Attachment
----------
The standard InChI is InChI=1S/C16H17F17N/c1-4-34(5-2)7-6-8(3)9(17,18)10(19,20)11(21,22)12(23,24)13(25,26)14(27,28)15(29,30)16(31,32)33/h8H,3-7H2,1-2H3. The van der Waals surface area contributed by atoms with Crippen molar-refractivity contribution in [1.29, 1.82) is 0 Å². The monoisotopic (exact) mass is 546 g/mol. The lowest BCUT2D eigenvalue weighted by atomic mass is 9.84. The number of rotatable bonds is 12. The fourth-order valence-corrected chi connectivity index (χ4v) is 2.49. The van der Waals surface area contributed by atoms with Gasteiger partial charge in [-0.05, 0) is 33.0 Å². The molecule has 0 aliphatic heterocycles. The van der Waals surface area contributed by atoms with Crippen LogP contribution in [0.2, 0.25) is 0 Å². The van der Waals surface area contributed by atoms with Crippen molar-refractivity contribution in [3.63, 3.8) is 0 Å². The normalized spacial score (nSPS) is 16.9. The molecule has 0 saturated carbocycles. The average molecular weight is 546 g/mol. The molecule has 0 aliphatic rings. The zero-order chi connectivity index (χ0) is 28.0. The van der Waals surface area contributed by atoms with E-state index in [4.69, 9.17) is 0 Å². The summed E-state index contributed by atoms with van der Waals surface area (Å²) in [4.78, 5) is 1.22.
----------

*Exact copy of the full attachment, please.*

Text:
The standard InChI is InChI=1S/C16H17F17N/c1-4-34(5-2)7-6-8(3)9(17,18)10(19,20)11(21,22)12(23,24)13(25,26)14(27,28)15(29,30)16(31,32)33/h8H,3-7H2,1-2H3. The van der Waals surface area contributed by atoms with Crippen molar-refractivity contribution in [1.29, 1.82) is 0 Å². The monoisotopic (exact) mass is 546 g/mol. The lowest BCUT2D eigenvalue weighted by atomic mass is 9.84. The number of rotatable bonds is 12. The fourth-order valence-corrected chi connectivity index (χ4v) is 2.49. The van der Waals surface area contributed by atoms with Gasteiger partial charge in [-0.05, 0) is 33.0 Å². The molecule has 0 aliphatic heterocycles. The van der Waals surface area contributed by atoms with Crippen LogP contribution in [0.2, 0.25) is 0 Å². The van der Waals surface area contributed by atoms with Crippen molar-refractivity contribution in [3.63, 3.8) is 0 Å². The normalized spacial score (nSPS) is 16.9. The molecule has 0 saturated carbocycles. The average molecular weight is 546 g/mol. The molecule has 0 aliphatic rings. The zero-order chi connectivity index (χ0) is 28.0. The van der Waals surface area contributed by atoms with E-state index in [4.69, 9.17) is 0 Å². The summed E-state index contributed by atoms with van der Waals surface area (Å²) in [4.78, 5) is 1.22.